John L. Balentine, C.P.M.
John L. Balentine, C.P.M., Purchasing And Contracts Administrator, Washoe County Purchasing, Reno, NV 89520, 702/328-2280
Abstract. Many of the situations that frequently develop in purchasing while serious, do have a humorous side to them. Whether writing a bid, conducting negotiations, handling a protest, trying to stay within budget or just dealing with suppliers and customers, when we can see the funny side, it makes our work more pleasant and less stressful. The "human relations" lessons that we can learn from purchasing's humorous side can help defuse potentially explosive situations and assist us to view things from a different prospective. The lessons we thus learn are more permanent and yet less painful.
Background. "If you lose the power to laugh, you lose the power to think." So said Clarence Darrow the famous American lawyer. Yet Flannery O'Connor in his book Mystery and Manners said: "Only if we are secure in our beliefs can we see the comical side of the universe." Thus, in the workplace of the late 1990's there is a conflict. Not that of male against female employees, nor managers against workers or even purchasers against salespeople but an even more fundamental conflict of viewpoint: Humor vs. serious. Much has been written about the value of humor in the workplace.
Properly applied humor has defused even potentially deadly confrontations. Mis-applied it can result in hurt feelings, crushed enthusiasm and even violence. Today's business environment is indeed serious and fast paced. However, humor does have a place.
The Opportunity. Actor Bob Newhart said: "Laughter gives us distance. It allows us to step back from an event, deal with it and then move on." Humor thus can offer a brief respite from the pace of business. It affords an opportunity for a short rest with a fresh viewpoint on the situation.
We have but to look to see the humorous side of a situation. Theodore Geisel, "Dr. Seuss" wrote in One Fish Two Fish Red Fish Blue Fish:
"From there to here, From here to there, Funny things are everywhere."
It's a matter of viewpoint and perspective. However, our background, experience and the context of the situation all come to bear on how it's viewed. For example: ethnic humor. Within any given ethnic group there is seemingly an infinite number of jokes and humorous stories relative to the history, culture, art, mores and current events of that group. When told by members of that particular ethnic group to others of that same group, such jokes and stories are funny, have meaning, are easily understood and appreciated. However, when told to members of some other ethnic group, the same jokes or stories may not seem funny, or even be completely understood. Further, when the exact same jokes or stories are related by someone of another ethnic group, they may be considered an insult and affront to members of that group.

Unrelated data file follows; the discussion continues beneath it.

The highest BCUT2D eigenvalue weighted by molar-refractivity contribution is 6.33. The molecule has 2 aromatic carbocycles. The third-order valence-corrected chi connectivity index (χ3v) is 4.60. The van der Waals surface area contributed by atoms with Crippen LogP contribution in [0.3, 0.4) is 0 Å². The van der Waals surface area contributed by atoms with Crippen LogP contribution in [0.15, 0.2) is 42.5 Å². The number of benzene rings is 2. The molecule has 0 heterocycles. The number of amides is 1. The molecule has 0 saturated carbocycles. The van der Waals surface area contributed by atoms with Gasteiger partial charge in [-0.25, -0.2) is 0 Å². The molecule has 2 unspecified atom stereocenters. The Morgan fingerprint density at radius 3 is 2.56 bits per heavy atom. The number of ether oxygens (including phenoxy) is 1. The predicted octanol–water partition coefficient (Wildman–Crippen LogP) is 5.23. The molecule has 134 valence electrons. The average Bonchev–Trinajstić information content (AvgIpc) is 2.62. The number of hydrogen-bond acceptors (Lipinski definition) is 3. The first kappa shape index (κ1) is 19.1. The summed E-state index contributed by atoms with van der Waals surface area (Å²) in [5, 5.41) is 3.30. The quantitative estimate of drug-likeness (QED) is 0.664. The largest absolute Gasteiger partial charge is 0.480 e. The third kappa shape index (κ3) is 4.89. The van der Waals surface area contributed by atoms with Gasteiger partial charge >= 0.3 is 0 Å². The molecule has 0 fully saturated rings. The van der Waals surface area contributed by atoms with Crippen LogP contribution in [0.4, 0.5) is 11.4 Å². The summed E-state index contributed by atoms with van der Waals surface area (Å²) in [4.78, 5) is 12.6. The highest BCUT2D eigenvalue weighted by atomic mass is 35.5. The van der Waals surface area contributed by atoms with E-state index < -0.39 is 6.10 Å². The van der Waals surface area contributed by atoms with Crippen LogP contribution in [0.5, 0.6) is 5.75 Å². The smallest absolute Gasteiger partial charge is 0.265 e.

Therefore care must be exercised in the use of humor in the workplace. Carl Hiaasen was moved to comment "Humor can be an incredible lacerating and effective weapon." When humor is turned on oneself by oneself or directed at a situation or problem not at an individual, it can be most effective.
Seeing ourselves as others see us, particularly through the eyes of a cartoonist or humorist, sometimes "softens the blow". If we can laugh at ourselves and still take the observations to heart in order to make positive changes, then the humor has accomplished its purpose. However, as Vaclav Havel observed in his book Disturbing the Peace, "Anyone who takes himself too seriously always runs the risk of looking ridiculous; anyone who can consistently laugh at himself, does not."
The purchasing and materials management profession is full of humorous situations, if we will just see them. We do not have to look far or hard either. But, the important point is to look, and after seeing, to learn. Then by applying to our situation what we have learned, we can make the indicated changes. At that point, we have indeed profited from our experiences, as we continue "Learning from the humorous side of Purchasing."